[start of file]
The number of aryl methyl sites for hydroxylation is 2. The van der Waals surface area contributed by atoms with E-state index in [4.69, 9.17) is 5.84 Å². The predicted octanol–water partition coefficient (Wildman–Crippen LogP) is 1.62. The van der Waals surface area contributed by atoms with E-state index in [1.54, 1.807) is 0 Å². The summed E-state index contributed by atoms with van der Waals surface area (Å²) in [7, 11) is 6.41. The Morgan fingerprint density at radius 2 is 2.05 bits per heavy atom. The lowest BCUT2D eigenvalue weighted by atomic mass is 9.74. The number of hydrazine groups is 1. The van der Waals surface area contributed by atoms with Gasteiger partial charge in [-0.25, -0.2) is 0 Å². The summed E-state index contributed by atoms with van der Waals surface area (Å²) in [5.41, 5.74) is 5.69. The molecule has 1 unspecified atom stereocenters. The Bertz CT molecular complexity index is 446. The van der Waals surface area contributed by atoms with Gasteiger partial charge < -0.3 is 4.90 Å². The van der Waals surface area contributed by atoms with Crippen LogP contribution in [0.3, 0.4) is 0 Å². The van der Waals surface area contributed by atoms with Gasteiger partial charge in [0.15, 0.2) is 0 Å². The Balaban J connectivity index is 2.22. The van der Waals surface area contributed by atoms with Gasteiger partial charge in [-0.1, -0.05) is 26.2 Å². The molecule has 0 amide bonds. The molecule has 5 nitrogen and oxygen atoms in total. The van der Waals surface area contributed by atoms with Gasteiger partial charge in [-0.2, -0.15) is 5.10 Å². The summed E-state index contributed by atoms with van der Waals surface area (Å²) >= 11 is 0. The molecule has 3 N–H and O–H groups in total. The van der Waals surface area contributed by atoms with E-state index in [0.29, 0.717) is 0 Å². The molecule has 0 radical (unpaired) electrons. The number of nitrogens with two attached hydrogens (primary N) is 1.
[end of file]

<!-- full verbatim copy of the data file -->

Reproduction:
The number of aryl methyl sites for hydroxylation is 2. The van der Waals surface area contributed by atoms with E-state index in [4.69, 9.17) is 5.84 Å². The predicted octanol–water partition coefficient (Wildman–Crippen LogP) is 1.62. The van der Waals surface area contributed by atoms with E-state index in [1.54, 1.807) is 0 Å². The summed E-state index contributed by atoms with van der Waals surface area (Å²) in [7, 11) is 6.41. The Morgan fingerprint density at radius 2 is 2.05 bits per heavy atom. The lowest BCUT2D eigenvalue weighted by atomic mass is 9.74. The number of hydrazine groups is 1. The van der Waals surface area contributed by atoms with Gasteiger partial charge in [-0.25, -0.2) is 0 Å². The summed E-state index contributed by atoms with van der Waals surface area (Å²) in [5.41, 5.74) is 5.69. The molecule has 1 unspecified atom stereocenters. The Bertz CT molecular complexity index is 446. The van der Waals surface area contributed by atoms with Gasteiger partial charge < -0.3 is 4.90 Å². The van der Waals surface area contributed by atoms with Crippen LogP contribution in [0.3, 0.4) is 0 Å². The van der Waals surface area contributed by atoms with Gasteiger partial charge in [0.15, 0.2) is 0 Å². The Balaban J connectivity index is 2.22. The van der Waals surface area contributed by atoms with Gasteiger partial charge in [-0.1, -0.05) is 26.2 Å². The molecule has 0 amide bonds. The molecule has 5 nitrogen and oxygen atoms in total. The van der Waals surface area contributed by atoms with Gasteiger partial charge in [-0.2, -0.15) is 5.10 Å². The summed E-state index contributed by atoms with van der Waals surface area (Å²) >= 11 is 0. The molecule has 3 N–H and O–H groups in total. The van der Waals surface area contributed by atoms with E-state index in [0.29, 0.717) is 0 Å². The molecule has 0 radical (unpaired) electrons. The number of nitrogens with two attached hydrogens (primary N) is 1.